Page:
|Vice President of the Central African Republic|
December 2003 – March 2005
|Preceded by||Post created|
|Succeeded by||Post abolished|
|Prime Minister of the Central African Republic|
15 March 2003 – December 2003
|Preceded by||Martin Ziguélé|
|Succeeded by||Célestin Gaombalet|
|Prime Minister of Ubangi-Shari|
30 March 1959 – 30 April 1959
|Preceded by||Barthélemy Boganda|
|Succeeded by||David Dacko|
Abel Nguéndé Goumba
18 September 1926
Grimari, Ouaka Prefecture, Ubangi-Shari (present day Central African Republic)
|Died||11 May 2009 (aged 82)|
Bangui, Central African Republic
Abel Nguéndé Goumba (French pronunciation: [abɛl gumba]; 18 September 1926 – 11 May 2009) was a Central African political figure. During the late 1950s, he headed the government in the period prior to independence from France, and following independence he was an unsuccessful candidate for President of the Central African Republic four times (1981, 1993, 1999, and 2005). Goumba, who was President of the Patriotic Front for Progress (FPP) political party, served under President François Bozizé as Prime Minister from March 2003 to December 2003 and then as Vice President from December 2003 to March 2005. Subsequently, he was appointed to the official post of Ombudsman.
He was born in 1926 in Grimari, Ouaka Prefecture in the Oubangi-Chari French colony, which is now the Central African Republic. He was a qualified medical doctor and member of the medical faculty in Bangui.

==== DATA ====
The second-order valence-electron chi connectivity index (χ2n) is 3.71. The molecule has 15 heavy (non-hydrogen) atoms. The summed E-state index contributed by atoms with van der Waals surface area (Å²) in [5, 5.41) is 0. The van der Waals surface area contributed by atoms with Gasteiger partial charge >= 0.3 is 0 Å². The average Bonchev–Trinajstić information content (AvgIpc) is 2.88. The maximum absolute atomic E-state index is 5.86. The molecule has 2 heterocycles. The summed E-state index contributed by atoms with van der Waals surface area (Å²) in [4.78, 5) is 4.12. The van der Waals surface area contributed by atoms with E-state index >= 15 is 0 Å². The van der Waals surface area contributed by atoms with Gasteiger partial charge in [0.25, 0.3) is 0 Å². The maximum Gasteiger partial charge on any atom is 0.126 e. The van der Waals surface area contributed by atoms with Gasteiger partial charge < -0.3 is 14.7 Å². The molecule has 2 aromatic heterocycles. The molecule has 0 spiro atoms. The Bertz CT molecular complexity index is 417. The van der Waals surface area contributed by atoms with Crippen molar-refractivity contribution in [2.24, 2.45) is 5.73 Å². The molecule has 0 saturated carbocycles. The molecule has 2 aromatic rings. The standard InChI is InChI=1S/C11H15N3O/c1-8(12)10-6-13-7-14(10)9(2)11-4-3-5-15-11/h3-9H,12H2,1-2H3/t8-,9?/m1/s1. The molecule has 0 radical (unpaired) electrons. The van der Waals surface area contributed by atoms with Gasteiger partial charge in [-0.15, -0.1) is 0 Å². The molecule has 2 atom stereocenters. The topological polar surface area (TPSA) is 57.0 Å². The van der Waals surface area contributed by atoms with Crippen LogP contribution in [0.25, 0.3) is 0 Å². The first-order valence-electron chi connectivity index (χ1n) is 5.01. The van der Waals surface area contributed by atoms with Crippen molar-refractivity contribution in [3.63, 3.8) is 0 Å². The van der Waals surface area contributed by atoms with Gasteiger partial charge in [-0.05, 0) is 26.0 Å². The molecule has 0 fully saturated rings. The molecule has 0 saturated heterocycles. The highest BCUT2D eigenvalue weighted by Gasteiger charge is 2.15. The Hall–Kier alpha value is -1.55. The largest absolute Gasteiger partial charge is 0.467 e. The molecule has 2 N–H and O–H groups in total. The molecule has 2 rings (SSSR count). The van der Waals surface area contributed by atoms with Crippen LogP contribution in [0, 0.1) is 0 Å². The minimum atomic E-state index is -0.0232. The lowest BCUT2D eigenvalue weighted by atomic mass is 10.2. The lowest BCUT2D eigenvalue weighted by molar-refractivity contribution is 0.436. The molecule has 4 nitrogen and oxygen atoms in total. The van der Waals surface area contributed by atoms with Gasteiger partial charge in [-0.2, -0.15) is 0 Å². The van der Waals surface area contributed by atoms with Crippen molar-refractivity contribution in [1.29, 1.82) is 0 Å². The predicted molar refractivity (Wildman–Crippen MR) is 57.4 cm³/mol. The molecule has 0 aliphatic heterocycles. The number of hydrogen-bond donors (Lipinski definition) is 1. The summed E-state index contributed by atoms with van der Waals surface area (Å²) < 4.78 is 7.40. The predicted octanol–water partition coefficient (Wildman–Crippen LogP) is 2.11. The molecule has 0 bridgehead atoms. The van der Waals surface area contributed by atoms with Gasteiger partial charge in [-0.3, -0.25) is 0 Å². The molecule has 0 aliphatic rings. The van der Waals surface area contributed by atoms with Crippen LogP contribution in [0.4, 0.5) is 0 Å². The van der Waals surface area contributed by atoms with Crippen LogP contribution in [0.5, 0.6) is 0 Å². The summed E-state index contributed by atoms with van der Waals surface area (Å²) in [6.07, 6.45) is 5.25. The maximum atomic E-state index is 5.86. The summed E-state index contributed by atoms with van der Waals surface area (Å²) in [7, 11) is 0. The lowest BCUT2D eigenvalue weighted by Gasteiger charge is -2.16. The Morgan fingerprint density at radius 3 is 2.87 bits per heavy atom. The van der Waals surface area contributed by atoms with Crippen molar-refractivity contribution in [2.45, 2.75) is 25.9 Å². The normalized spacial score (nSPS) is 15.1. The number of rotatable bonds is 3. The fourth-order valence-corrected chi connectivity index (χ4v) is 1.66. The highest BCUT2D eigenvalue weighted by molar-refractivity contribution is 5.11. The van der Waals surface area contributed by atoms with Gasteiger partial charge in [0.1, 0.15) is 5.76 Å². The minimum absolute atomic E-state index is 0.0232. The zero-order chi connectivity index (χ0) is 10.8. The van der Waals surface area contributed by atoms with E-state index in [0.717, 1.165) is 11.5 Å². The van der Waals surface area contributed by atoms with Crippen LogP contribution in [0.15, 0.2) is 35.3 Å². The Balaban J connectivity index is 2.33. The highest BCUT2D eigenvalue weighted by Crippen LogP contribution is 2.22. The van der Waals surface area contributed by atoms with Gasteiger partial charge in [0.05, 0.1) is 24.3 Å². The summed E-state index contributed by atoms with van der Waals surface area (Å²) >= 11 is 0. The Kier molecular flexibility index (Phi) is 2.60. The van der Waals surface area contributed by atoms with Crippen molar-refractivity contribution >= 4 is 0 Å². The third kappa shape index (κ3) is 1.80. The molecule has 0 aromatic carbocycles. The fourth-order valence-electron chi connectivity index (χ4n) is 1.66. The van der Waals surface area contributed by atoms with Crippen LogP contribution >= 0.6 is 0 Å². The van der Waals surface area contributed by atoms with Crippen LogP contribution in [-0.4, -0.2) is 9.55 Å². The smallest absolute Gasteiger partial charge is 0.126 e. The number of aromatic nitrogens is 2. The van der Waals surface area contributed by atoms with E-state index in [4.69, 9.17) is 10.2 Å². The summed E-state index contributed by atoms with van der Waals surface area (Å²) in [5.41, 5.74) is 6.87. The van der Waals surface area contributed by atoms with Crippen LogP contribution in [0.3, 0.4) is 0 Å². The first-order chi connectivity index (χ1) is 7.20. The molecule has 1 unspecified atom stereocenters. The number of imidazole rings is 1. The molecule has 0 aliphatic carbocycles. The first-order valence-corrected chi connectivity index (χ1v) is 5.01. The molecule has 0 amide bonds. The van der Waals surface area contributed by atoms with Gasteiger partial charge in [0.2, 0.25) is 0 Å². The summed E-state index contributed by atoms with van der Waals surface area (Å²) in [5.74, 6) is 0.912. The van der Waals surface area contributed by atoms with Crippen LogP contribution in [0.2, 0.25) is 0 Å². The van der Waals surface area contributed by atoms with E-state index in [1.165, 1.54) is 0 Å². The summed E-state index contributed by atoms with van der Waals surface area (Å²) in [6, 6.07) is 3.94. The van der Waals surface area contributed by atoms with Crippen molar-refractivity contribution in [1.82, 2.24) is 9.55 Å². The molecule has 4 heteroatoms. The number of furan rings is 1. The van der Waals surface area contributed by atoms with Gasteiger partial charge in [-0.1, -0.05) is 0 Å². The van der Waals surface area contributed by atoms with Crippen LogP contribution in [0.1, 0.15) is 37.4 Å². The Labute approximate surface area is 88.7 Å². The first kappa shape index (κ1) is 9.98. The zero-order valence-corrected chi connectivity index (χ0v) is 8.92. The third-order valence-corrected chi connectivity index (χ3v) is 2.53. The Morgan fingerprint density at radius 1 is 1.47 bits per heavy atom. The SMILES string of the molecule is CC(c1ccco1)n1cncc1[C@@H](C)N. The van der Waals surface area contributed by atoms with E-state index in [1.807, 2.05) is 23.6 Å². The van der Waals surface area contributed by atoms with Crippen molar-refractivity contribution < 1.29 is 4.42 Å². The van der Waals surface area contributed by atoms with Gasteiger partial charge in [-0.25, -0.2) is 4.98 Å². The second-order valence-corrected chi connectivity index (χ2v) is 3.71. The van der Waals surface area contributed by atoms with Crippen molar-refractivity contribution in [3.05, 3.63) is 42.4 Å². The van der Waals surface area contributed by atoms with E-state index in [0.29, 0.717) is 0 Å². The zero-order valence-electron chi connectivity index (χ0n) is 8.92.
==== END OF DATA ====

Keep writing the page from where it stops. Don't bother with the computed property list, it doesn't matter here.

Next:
Entry into politics
While the country was still a French colony, Goumba was Vice-President of the Government Council from May 1957 to July 1958, President of the Government Council from July 1958 to December 1958, and was briefly Prime Minister in an acting capacity in April 1959, following the death of Barthélemy Boganda in a plane crash. He was defeated in a political power struggle by David Dacko in 1959 and then became a minor opposition party leader. He was in exile in France from 1960 until 1980. He worked for the World Health Organization in Rwanda and then Benin during the 1970s; while in Rwanda, he met his wife, Anne-Marie. Even after his return to the Central African Republic, he was occasionally arrested for political activity. He feuded with all of Central African Republic's presidents until 2003 and was declared by them to be a national traitor.
Goumba has a reputation for honesty and integrity, unusual for a Central African politician. He has stressed the importance of governing without corruption. In the 1981 presidential election, which was won by Dacko (who was nevertheless ousted only a few months later), Goumba took less than 2% of the vote, but in the 1993 presidential election he achieved his best result, coming in second place but being defeated by Ange-Felix Patassé in a run-off, in which Goumba took about 46% of the vote. In 1999 he did poorly by comparison, taking only about 6% of the vote and placing fourth, behind Patassé, André Kolingba, and Dacko.
After Bozizé seized power on March 15, 2003, ousting Patassé, he appointed Goumba as Prime Minister on March 23. His government was formed on March 31, 2003; in its composition it was viewed as a compromise between Bozizé and Goumba, with a number of military allies and relatives of Bozizé receiving key posts while other posts went to associates and allies of various political leaders and to independent figures regarded as competent. The National Transitional Council (CNT) rejected Goumba's proposed programme of general policy on November 5, 2003, saying that the government's objectives, along with the methods of implementing those objectives, were not sufficiently defined in the programme. He had planned to submit a revised programme on December 12, 2003, but on December 11, Bozizé dismissed him as Prime Minister. On the next day Célestin Gaombalet was named to replace him; Goumba was appointed as Vice-President instead.